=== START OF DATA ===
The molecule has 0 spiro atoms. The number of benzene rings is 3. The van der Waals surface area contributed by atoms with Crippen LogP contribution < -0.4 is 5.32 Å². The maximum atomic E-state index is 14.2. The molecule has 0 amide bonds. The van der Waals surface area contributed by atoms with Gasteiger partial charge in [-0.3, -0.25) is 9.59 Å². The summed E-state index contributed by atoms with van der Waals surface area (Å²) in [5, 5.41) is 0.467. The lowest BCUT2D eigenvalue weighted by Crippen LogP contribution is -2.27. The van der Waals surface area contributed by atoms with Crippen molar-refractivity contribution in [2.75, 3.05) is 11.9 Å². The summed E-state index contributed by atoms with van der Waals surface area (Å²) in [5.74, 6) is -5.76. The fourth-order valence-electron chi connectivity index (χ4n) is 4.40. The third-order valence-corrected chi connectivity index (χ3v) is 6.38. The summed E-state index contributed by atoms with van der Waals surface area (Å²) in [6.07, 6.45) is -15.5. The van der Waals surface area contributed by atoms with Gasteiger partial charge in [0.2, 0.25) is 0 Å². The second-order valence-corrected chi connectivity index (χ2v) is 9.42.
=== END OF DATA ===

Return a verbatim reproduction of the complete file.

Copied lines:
The molecule has 0 spiro atoms. The number of benzene rings is 3. The van der Waals surface area contributed by atoms with Crippen LogP contribution < -0.4 is 5.32 Å². The maximum atomic E-state index is 14.2. The molecule has 0 amide bonds. The van der Waals surface area contributed by atoms with Gasteiger partial charge in [-0.3, -0.25) is 9.59 Å². The summed E-state index contributed by atoms with van der Waals surface area (Å²) in [5, 5.41) is 0.467. The lowest BCUT2D eigenvalue weighted by Crippen LogP contribution is -2.27. The van der Waals surface area contributed by atoms with Crippen molar-refractivity contribution in [2.75, 3.05) is 11.9 Å². The summed E-state index contributed by atoms with van der Waals surface area (Å²) in [5.74, 6) is -5.76. The fourth-order valence-electron chi connectivity index (χ4n) is 4.40. The third-order valence-corrected chi connectivity index (χ3v) is 6.38. The summed E-state index contributed by atoms with van der Waals surface area (Å²) in [6.07, 6.45) is -15.5. The van der Waals surface area contributed by atoms with Gasteiger partial charge in [0.2, 0.25) is 0 Å². The second-order valence-corrected chi connectivity index (χ2v) is 9.42.